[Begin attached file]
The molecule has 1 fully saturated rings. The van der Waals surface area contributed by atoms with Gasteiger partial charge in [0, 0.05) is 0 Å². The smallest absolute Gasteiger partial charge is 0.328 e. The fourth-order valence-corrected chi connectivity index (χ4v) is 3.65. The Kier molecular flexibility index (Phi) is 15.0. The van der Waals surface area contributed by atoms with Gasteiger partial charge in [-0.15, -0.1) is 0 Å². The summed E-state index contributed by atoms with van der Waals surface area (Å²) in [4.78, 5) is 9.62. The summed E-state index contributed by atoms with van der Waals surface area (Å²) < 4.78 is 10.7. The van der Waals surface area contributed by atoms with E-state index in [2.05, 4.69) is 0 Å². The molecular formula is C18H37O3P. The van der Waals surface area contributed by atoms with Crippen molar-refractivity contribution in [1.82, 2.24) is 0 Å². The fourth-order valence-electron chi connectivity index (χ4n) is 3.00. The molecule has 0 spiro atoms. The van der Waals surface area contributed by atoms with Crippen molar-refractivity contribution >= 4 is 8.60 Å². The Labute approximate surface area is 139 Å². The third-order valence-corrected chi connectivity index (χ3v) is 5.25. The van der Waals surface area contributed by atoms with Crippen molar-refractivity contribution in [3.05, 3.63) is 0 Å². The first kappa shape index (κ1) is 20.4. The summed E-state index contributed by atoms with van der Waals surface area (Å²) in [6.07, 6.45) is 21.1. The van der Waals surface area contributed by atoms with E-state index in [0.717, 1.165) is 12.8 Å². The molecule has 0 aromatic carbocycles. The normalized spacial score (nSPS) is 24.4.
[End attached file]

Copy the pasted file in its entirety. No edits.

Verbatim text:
The molecule has 1 fully saturated rings. The van der Waals surface area contributed by atoms with Gasteiger partial charge in [0, 0.05) is 0 Å². The smallest absolute Gasteiger partial charge is 0.328 e. The fourth-order valence-corrected chi connectivity index (χ4v) is 3.65. The Kier molecular flexibility index (Phi) is 15.0. The van der Waals surface area contributed by atoms with Gasteiger partial charge in [-0.15, -0.1) is 0 Å². The summed E-state index contributed by atoms with van der Waals surface area (Å²) in [4.78, 5) is 9.62. The summed E-state index contributed by atoms with van der Waals surface area (Å²) < 4.78 is 10.7. The van der Waals surface area contributed by atoms with E-state index in [2.05, 4.69) is 0 Å². The molecular formula is C18H37O3P. The van der Waals surface area contributed by atoms with Crippen molar-refractivity contribution in [1.82, 2.24) is 0 Å². The fourth-order valence-electron chi connectivity index (χ4n) is 3.00. The molecule has 0 spiro atoms. The van der Waals surface area contributed by atoms with Crippen molar-refractivity contribution >= 4 is 8.60 Å². The Labute approximate surface area is 139 Å². The third-order valence-corrected chi connectivity index (χ3v) is 5.25. The van der Waals surface area contributed by atoms with Crippen molar-refractivity contribution in [3.05, 3.63) is 0 Å². The first kappa shape index (κ1) is 20.4. The summed E-state index contributed by atoms with van der Waals surface area (Å²) in [6.07, 6.45) is 21.1. The van der Waals surface area contributed by atoms with E-state index in [0.717, 1.165) is 12.8 Å². The molecule has 0 aromatic carbocycles. The normalized spacial score (nSPS) is 24.4.